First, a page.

Larry ignored me, and look what happened

Poor Larry. If only he had taken me up on my offer.

Larry Conners, courtesy of  the Post-DispatchThe Larry in question is Larry Conners, the once-ubiquitous, now erstwhile KMOV-TV news anchor. My offer was an invitation that he join the St. Louis Pro chapter of the Society of Professional Journalists.

I can’t help but think that if he had accepted the invitation, maybe, just maybe, Conners wouldn’t be in such a fix today.

Instead, he’s learning a lesson about the vagaries of celebrity and social media, and those lessons can to be harsh.

Al Roker knows this. So does Anthony Weiner, Ashton Kutcher, Kenneth Cole, and the former Chad Ochocinco: Posting or tweeting with indifference, ignorance or insensitivity can tarnish reputations, perhaps beyond polish.

The Web bristles with examples of questionable social networking behavior, to the extent that a top tip for job hunters is sweeping out offensive material from their networking sites before sending out résumés.

Yet the harsh lessons persist, with no learning evident or behaviors changed. Conners, 66, a 37-year veteran of St. Louis television, sets the latest example.

Conners took a face plant on Facebook last week when he hinted at personal intimidation from the Internal Revenue Service resulting from his televised interview of President Barack Obama in April 2012. During the interview, he issued criticism allegedly passed along from KMOV viewers about the president racking up frequent flyer vacation miles at taxpayer expense.

Conners spoke out only now because he says he was inspired by a recent IRS admission that the agency allowed tougher-than-usual scrutiny of records coming from conservative interest groups seeking tax-exempt status.

On Facebook, Conners, while not revealing his politics, suggested the interview with Obama alone might have brought down scrutiny on himself. He didn’t mention though that his own tax issues predate the Obama interview.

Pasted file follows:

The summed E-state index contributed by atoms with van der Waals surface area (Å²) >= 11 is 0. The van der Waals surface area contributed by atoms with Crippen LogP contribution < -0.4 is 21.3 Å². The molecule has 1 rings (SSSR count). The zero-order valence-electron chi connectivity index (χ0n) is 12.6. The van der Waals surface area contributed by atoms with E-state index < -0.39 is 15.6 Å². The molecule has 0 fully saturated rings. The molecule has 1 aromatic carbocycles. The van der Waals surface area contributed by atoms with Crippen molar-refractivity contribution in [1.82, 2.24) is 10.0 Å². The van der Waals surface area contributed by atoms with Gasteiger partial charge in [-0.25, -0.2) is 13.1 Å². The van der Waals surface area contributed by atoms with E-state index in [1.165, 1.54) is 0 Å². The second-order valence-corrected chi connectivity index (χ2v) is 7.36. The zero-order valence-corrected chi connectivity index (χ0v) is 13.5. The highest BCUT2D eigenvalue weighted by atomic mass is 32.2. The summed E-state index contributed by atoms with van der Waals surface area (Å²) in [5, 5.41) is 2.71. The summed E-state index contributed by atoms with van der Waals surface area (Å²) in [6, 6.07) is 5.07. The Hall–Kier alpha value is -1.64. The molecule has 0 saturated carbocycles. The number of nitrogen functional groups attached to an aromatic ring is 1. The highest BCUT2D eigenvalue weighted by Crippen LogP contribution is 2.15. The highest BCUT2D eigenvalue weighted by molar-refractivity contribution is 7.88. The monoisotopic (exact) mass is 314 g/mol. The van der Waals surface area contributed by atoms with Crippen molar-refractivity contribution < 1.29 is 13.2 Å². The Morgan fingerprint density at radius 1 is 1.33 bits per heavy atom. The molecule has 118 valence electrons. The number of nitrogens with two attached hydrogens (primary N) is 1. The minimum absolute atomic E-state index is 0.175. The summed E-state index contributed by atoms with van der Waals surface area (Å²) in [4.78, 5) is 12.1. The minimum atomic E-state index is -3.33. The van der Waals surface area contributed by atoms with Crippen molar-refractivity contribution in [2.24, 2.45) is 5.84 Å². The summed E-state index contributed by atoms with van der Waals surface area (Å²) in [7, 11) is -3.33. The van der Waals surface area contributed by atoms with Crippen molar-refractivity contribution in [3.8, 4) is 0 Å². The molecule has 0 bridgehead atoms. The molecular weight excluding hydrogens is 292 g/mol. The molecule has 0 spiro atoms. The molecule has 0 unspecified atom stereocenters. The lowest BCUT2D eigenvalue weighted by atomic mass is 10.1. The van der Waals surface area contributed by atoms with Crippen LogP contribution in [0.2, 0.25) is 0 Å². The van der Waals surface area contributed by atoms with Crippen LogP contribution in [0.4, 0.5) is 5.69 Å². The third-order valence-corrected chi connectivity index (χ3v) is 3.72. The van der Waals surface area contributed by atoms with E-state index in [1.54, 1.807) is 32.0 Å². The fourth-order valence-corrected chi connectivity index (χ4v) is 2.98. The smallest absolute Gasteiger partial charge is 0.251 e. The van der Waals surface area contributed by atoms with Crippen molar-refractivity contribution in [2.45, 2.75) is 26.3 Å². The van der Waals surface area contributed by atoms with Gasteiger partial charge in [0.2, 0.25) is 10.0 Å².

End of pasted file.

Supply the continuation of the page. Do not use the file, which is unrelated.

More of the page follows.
On air a day later, Conners backtracked a bit from his insinuations, but that clarification apparently wasn’t enough. His employer first suspended him, then cut him loose, saying the Facebook post undercut his journalistic credibility and that of the station.

Since then, Conners has defended his intentions on a rival station. His next defense may come in court; Conners has hired an attorney.

I shake my head in dismay.

Three years ago, I was the newly minted president of SPJ’s St. Louis chapter, and as a courtesy to all major media members in the area sent out invitations to either join or rejoin the 114-year-old national society, which among other ideals espouses a Code of Ethics considered to be the standard for behavior among journalists.

The society not only posts this Code online, it has printed copies that the St. Louis chapter offers at most of its monthly meetings. High up in the Code’s wording, it exhorts journalists to “exercise care to avoid inadvertent error,” and to “distinguish between advocacy and news reporting. Analysis and commentary should be labeled and not misrepresent fact or context.”

Given Conners’ lengthy tenure in television news, one might think he wouldn’t need a reminder. But that’s why SPJ posts the Code and prints the cards; we all need reminding.

Today, journalists toe a thin line between objectivity and subjectivity. The former underpins their credibility; the latter seeps through because media companies urge their talent to blog, post and tweet for the sake of higher readership and ratings.

Undeniably, social media has become a tool for news gathering, but it’s also a window into a person’s thinking.

And there’s another problem. Social media lets users believe they’re staring at a screen instead of a potential audience numbering in the millions. The impersonal nature of digital networking masks a deeper truth: We’re actually staring at each other, face to face.

That’s why Conners might be forgiven for his statements against the IRS, and his transgression dismissed, on a claim of social media ignorance. But he went a step further by concluding his Facebook accusation with the line, “Can I prove it? At this time, no.”

Those perhaps were the worst words he could have written. Proof forms the foundation of journalistic credibility and integrity. Absent proof, Conners’ words amounted to a rant. SPJ’s Code of Ethics is clear on this.

So, I wish Larry had taken me up on my offer to join SPJ awhile back. Then he might have had the Code on a card somewhere within view while he was Facebooking.

I’ll probably send him one anyway. He can still learn something from it.

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